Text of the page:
Thursday, 21 November 2019

Twin Mantras

Updated: July 20, 2013 10:17 am

INDIA THAT IS BHARAT

Satiricus is not exactly a mathematical genius. But he can count. His fingers help him do that. At times, when his fingers fall short, he even turns to his toes. Beyond that, however, lie the astronomical calculations, of which Satiricus is simply incapable. Two such incalculable calculations are: No. 1. The number of times Prime Minister Manmohan Singh says there are no two power centres and no differences between him and Sonia Gandhi. No. 2. Rahul Gandhi is most qualified to be prime minister and he (Manmohan Singh) is always ready to step down for him (Rahul Gandhi). Satiricus did try to keep count of the numberless number of times of these two nonstop chants of the Prime Minister but soon found the feat beyond his illiterate and ignorant professional ability.

So the next question for this curious cuss is—why? Why does Prime Minister Manmohan Singh religiously recite these twin Mantras day in and day out, first thing in the morning and last thing at night? Here suspicious Satiricus even recalled Shakespeare on Lady Macbeth—“Methinks the lady protests too much!”–sinisterly suggesting that when Manmohan Singh says there are no two power centres, it really means there are. But on second thoughts Satiricus has discarded this doubt—for two very valid reasons. For one, Lady Macbeth was a lady, Manmohan is not. He is a gentleman. In fact, a perfect gentleman, politely and perpetually willing to be pushed aside. And secondly, he knew that when a couple of his Ministers had to be dismissed the dismissal had to be issued not by the PMO but by 10, Janpath. That in turn means he is telling the truth when he says there are no two power centres. What is understood when he says so is that there is only one power centre, and it is at 10, Janpath. As for Rahul Gandhi, Manmohan Singh said only the other day that he (Rahul) is their “natural” leader. Of course he is. Has not Mother Nature ensured that Rahul is born in the right family?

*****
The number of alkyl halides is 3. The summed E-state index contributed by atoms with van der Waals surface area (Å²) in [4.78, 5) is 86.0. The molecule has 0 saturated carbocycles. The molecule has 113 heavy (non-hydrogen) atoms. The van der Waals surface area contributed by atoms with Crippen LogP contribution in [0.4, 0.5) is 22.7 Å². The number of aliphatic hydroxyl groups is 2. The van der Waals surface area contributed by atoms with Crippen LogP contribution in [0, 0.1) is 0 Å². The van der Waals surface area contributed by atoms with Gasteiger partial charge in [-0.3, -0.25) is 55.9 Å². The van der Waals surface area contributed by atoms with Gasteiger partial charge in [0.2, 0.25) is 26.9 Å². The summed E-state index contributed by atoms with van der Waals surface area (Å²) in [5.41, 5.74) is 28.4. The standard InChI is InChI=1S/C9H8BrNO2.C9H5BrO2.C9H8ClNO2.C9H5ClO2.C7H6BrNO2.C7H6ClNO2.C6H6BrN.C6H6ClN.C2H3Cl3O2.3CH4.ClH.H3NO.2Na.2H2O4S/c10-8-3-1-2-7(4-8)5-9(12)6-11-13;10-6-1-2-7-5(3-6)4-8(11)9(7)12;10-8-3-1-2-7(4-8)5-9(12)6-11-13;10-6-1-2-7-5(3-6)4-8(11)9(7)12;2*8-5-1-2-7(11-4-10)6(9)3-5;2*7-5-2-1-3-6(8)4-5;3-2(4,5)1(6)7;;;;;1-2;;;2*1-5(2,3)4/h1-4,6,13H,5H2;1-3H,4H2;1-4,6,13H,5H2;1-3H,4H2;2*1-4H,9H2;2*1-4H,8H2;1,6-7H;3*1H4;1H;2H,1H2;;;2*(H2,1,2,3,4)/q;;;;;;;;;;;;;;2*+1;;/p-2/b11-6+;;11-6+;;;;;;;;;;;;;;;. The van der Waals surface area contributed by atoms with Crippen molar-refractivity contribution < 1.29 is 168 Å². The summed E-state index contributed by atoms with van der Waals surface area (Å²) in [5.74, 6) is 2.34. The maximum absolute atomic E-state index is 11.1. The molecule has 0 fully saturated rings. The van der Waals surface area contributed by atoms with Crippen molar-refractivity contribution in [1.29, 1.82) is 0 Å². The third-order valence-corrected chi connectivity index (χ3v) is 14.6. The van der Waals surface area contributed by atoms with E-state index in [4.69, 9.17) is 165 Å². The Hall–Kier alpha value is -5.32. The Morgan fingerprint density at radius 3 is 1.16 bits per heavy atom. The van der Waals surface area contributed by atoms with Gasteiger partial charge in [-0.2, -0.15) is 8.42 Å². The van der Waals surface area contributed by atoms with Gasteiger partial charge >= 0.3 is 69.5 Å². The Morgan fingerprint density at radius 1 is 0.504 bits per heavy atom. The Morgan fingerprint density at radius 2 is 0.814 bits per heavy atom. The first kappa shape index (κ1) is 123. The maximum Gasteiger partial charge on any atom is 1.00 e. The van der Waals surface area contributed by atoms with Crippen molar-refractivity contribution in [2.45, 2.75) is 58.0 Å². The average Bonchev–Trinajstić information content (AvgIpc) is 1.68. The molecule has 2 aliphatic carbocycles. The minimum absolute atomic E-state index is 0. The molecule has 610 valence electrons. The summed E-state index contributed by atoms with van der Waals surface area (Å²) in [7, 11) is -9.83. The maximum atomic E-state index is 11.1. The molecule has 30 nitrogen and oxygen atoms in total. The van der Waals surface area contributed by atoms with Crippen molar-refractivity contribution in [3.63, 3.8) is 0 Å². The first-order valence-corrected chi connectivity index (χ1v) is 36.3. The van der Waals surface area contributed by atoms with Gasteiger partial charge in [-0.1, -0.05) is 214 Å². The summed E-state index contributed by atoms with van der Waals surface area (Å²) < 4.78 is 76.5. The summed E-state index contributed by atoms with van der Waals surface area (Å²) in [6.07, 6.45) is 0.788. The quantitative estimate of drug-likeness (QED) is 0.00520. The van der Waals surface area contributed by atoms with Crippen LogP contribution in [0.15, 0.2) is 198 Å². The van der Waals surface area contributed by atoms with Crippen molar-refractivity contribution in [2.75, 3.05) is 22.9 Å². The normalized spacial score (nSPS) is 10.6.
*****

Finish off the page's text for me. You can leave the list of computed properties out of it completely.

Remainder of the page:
Cleanliness In Politics


Mrs. Gandhis may go and Mrs. Gandhis may come, but Mrs. Gandhis’ Jhadoowalas go on for ever. Satiricus recalls those olden godden days when Zail Singh, President of India, had once declared that he was Mrs. Indira Gandhi’s Jhadoowala. Those happy days are here again. For the other day a Minister of the Government of India by name Dr.Charandas Mahant from Chhattisgarh declared in a press conference that if Congress president Mrs. Sonia Gandhi asked him to pick up a broom and sweep the state Congress office, he would do that. See? The cleanliness-fixation of any servant of any Mrs. Gandhi is admirable. When Mahatma Gandhi first advocated the principle of clean politics he may not have even imagined that the Mrs. Gandhis who would follow him would develop his principle into a practice for their servants to follow.

But now that Mrs. Sonia Gandhi has a minister-cum-sweeper at her disposal, should she not think about the terms and conditions of his job? For example, if this minister does a good job of sweeping a state Congress office, should he not be considered for promotion—say, from the state party office to the AICC office in the capital, and eventually even to 10, Janpath? Secondly, now that we are living in a hi-tech age should Soniaji ask this servant to “pick up a broom”, as he has put it? In the considered opinion of Satiricus, she should not. He should be asked to switch on a vacuum cleaner.



Right To Cheating


The other day nearly a thousand students of a high school in China who were writing their exam papers erupted in anger when they were stopped from cheating. “We want fairness,” they righteously chanted; “there is no fairness if you do not let us cheat.” And why was it not fair? Because cheating is endemic. And what does ‘endemic’ mean? It means something that is “regularly found in a particular region”. Well, now, that explains the situation to Satiricus’s satisfaction. Despite his dim wit he now understands that the “something that is regularly found” is cheating, and the “particular region” in which it is found is China. This being so, it is certainly regrettably irregular to go against something so regular, as also, what is worse, anti-nationally anti-Chinese to prevent Chinese citizens of tomorrow from patriotically promoting their “particular region’s”—that is, China’s—special practice. Had Chinese cheating been endemic to India as well, Satiricus would not have ended up as an uneducated journalist. Alternatively he would have become a reputed Indian columnist as expert at plagiarism as reputed American columnist Farid Zakaria.


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